Keynote: Jon Corippo, Interim Executive Director, CUE
CUE is an ed tech association on the move. Known nationally for its annual conference in Palm Springs (coming up March 14–17), which typically attracts 5,000 to 7,000 attendees — a massive figure for a regional organization — CUE is ramping up its efforts in several areas in the coming year, including teacher professional development and advocacy of education issues like E-rate, net neutrality and student data privacy.
CUE is also an organization in transition. When the non-profit's long-standing executive director, Mike Lawrence, stepped down from his leadership role this fall, Chief Innovator Jon Corippo stepped in as interim ED. As of this writing, CUE's board had not yet chosen a permanent successor, but organizational changes are already happening, with the staff now composed of a majority of educators. (And for the record, Corippo himself is an Apple Distinguished Educator, Google Certified Teacher, Microsoft Innovative Educator and YouTube Star Teacher.)
CUE operates in California and Nevada, with 22 affiliates, and is itself an affiliate of three major, national ed tech associations: ISTE, iNACOL and SETDA. Aside from its national conference, CUE also hosts a fall conference and several smaller events for administrators and teachers. It also operates "Rock Star Black Label Camps," which bring professional learning directly to schools. A single-year membership is free through mid-March for educators throughout the country.
THE Journal spoke with Interim Executive Director Corippo to get a sense of the direction in which the association is heading in light of organizational changes and to find out what special surprises the upcoming national conference has to offer.
THE Journal: This is a big year for CUE. There's a lot of change happening in your organization, not to mention the ongoing change happening in the profession of teaching. Can you talk about the direction you see CUE heading in the coming year and in the longer term?
Jon Corippo: We are very excited about several developments internally, namely that we've modernized all our back-office systems for significantly better member interactivity and support without growing our staff size. With our new directors (Cate Tolnai and Jason Seliskar) our CUE staff is made up of more educators than ever before (56 percent), so we truly understand our members' needs. We've added things like live chat for events, and we now have a four-person social media team made up of CUE members that will be sharing awesome pedagogical and ed tech ideas via social media — this team has an aggregate of over 60,000 followers on Twitter alone. At our Fall CUE Conference, we announced a new, multi-year effort to have our conferences become increasingly green (cue.org/green), reducing our use of one-time use items, plastics and recycling more effectively. For example, we will stop using plastic lanyards and stop giving out conference bags altogether. CUE is also making a huge effort to support our 22 affiliates in California and Nevada — assisting them with things like bylaws and maintaining nonprofit status as well as event support and co-marketing efforts.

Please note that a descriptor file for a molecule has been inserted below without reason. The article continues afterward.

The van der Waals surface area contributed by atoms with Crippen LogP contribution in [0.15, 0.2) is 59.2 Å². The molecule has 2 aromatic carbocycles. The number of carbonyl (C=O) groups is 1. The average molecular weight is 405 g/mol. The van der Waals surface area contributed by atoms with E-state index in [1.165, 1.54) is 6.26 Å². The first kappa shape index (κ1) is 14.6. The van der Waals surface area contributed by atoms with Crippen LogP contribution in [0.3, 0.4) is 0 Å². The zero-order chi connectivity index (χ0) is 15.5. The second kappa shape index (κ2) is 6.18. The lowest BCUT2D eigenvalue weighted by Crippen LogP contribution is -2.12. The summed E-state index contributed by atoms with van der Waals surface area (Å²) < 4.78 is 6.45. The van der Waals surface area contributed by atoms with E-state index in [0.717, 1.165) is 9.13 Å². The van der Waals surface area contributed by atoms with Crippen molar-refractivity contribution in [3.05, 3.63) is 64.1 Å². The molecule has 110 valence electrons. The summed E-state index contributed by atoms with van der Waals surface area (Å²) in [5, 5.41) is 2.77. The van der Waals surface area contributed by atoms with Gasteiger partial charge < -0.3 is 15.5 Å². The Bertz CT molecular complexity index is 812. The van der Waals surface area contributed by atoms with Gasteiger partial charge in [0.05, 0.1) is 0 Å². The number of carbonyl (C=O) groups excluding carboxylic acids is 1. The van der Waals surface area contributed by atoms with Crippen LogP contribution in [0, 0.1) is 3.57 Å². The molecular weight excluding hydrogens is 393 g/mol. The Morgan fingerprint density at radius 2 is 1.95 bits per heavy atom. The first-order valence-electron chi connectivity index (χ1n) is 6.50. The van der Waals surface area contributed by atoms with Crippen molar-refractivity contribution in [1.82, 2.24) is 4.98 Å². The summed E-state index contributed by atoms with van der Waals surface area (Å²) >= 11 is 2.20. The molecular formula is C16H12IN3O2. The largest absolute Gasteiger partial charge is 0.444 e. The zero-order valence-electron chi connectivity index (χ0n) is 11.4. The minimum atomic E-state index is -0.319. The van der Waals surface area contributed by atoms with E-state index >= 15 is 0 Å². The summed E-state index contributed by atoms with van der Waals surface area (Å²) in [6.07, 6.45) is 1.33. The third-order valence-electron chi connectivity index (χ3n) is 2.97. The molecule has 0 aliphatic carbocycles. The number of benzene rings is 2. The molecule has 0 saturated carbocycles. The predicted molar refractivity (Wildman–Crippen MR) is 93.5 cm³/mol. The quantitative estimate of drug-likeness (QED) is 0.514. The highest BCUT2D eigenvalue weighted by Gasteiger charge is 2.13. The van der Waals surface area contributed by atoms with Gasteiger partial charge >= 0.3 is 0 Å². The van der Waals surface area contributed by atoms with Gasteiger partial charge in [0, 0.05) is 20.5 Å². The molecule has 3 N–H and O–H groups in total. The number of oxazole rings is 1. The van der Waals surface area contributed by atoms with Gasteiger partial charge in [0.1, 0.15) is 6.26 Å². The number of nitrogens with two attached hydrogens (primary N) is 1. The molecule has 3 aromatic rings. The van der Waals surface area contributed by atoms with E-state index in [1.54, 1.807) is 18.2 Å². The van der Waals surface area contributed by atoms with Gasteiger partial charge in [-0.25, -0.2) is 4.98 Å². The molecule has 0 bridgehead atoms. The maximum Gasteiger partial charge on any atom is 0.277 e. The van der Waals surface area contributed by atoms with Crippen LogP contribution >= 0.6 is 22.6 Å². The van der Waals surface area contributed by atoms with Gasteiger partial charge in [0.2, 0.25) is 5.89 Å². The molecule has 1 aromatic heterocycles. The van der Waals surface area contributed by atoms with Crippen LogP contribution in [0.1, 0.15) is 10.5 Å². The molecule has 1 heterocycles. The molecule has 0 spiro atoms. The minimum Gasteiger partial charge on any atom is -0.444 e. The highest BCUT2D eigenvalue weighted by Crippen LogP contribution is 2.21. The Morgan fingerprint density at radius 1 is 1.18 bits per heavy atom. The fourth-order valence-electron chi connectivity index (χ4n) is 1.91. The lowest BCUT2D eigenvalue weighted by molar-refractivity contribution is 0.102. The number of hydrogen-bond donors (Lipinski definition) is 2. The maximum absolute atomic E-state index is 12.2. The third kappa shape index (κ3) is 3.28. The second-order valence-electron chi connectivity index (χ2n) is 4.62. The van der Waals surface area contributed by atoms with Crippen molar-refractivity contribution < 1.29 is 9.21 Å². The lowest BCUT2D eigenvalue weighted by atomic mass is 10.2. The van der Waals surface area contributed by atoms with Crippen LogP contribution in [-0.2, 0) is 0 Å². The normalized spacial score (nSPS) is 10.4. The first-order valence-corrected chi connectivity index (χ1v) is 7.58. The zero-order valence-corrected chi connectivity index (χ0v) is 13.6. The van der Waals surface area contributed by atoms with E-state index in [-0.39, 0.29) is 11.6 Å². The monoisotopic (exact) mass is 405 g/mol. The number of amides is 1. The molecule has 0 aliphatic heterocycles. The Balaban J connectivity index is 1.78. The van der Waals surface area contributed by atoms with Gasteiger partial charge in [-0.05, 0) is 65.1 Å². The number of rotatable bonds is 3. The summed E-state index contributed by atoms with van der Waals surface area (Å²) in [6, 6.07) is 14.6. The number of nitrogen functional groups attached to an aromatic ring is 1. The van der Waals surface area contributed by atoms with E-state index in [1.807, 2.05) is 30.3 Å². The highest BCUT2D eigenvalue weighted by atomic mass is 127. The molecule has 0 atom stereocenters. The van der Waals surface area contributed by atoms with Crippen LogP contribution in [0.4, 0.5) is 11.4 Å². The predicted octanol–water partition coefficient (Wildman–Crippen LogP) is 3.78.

New developments for CUE in professional learning will soon include online, asynchronous learning that will be priced so that teachers can self-fund their own upskilling. We have Apple-, Google- and Microsoft-centric versions coming online this spring. What's great about these online courses is that they will blend ed tech skills with excellent pedagogical approaches to teaching and learning. Great teaching is way more than gadgetry.
As far as professional learning at CUE, we are excited to continue with our wildly popular ... CUE Rock Star Black Label Camps (cue.org/BlackLabel), where we are able to bring very high-quality professional learning events directly to districts, saving them any associated costs for hotels and mileage....
THE Journal: can you talk a little about the format of the asynchronous courses and the way you'll be handling continuing education credits? Will these be open to all educators or just CUE members?
Corippo: We'll be developing curricula that are very much hands-on and project-based (things folks will be able to use in class immediately). We'd love to have CEUs, but it's not finalized yet. These will be open to anyone — and CUE membership is free anyway....
THE Journal: What are some of the trends in education you see impacting your members now, and how will CUE be addressing those in its events and advocacy activities?
Corippo: The big struggle we are seeing is that as more and more districts go 1-to-1, there is a real gap developing in how teachers are (or aren't ) embracing the devices to actually teach differently. We are seeing the need for professional development towards SAMR and 4Cs type mindsets — the more devices, the bigger the problem is becoming. Districts are also wrestling with being able to continue refreshing almost everything, projectors and student devices especially. In California and Nevada, funding streams are drying up in the general budget, making additional professional learning more difficult to fund at the same time as the needs in the classroom are dramatically increasing.